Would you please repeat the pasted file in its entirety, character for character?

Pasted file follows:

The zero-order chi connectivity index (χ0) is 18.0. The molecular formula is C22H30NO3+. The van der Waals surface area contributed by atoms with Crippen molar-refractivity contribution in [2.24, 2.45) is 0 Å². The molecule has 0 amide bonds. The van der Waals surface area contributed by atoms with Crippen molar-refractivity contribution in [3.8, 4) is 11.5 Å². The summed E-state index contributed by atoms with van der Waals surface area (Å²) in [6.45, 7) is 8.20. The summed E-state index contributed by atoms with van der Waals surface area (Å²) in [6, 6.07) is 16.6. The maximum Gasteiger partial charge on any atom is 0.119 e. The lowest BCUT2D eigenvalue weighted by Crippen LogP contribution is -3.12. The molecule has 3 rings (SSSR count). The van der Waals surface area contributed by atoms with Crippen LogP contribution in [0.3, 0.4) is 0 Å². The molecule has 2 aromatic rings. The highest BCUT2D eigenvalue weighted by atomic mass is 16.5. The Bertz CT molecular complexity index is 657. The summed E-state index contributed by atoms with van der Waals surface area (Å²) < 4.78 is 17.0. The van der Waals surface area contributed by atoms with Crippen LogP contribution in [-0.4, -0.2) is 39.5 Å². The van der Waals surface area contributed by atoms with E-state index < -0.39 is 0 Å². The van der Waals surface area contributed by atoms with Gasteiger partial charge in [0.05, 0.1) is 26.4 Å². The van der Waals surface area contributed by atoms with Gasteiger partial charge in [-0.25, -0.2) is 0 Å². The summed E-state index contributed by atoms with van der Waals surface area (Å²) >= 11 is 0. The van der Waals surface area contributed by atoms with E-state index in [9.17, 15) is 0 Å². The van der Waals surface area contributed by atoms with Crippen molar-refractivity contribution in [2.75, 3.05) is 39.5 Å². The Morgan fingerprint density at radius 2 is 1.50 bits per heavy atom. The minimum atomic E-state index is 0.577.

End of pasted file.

The zero-order chi connectivity index (χ0) is 18.0. The molecular formula is C22H30NO3+. The van der Waals surface area contributed by atoms with Crippen molar-refractivity contribution in [2.24, 2.45) is 0 Å². The molecule has 0 amide bonds. The van der Waals surface area contributed by atoms with Crippen molar-refractivity contribution in [3.8, 4) is 11.5 Å². The summed E-state index contributed by atoms with van der Waals surface area (Å²) in [6.45, 7) is 8.20. The summed E-state index contributed by atoms with van der Waals surface area (Å²) in [6, 6.07) is 16.6. The maximum Gasteiger partial charge on any atom is 0.119 e. The lowest BCUT2D eigenvalue weighted by Crippen LogP contribution is -3.12. The molecule has 3 rings (SSSR count). The van der Waals surface area contributed by atoms with Crippen LogP contribution in [0.3, 0.4) is 0 Å². The molecule has 2 aromatic rings. The highest BCUT2D eigenvalue weighted by atomic mass is 16.5. The Bertz CT molecular complexity index is 657. The summed E-state index contributed by atoms with van der Waals surface area (Å²) < 4.78 is 17.0. The van der Waals surface area contributed by atoms with Crippen LogP contribution in [-0.4, -0.2) is 39.5 Å². The van der Waals surface area contributed by atoms with E-state index < -0.39 is 0 Å². The van der Waals surface area contributed by atoms with Gasteiger partial charge in [0.05, 0.1) is 26.4 Å². The van der Waals surface area contributed by atoms with Gasteiger partial charge in [-0.25, -0.2) is 0 Å². The summed E-state index contributed by atoms with van der Waals surface area (Å²) >= 11 is 0. The van der Waals surface area contributed by atoms with E-state index in [9.17, 15) is 0 Å². The van der Waals surface area contributed by atoms with Crippen molar-refractivity contribution in [2.75, 3.05) is 39.5 Å². The Morgan fingerprint density at radius 2 is 1.50 bits per heavy atom. The minimum atomic E-state index is 0.577.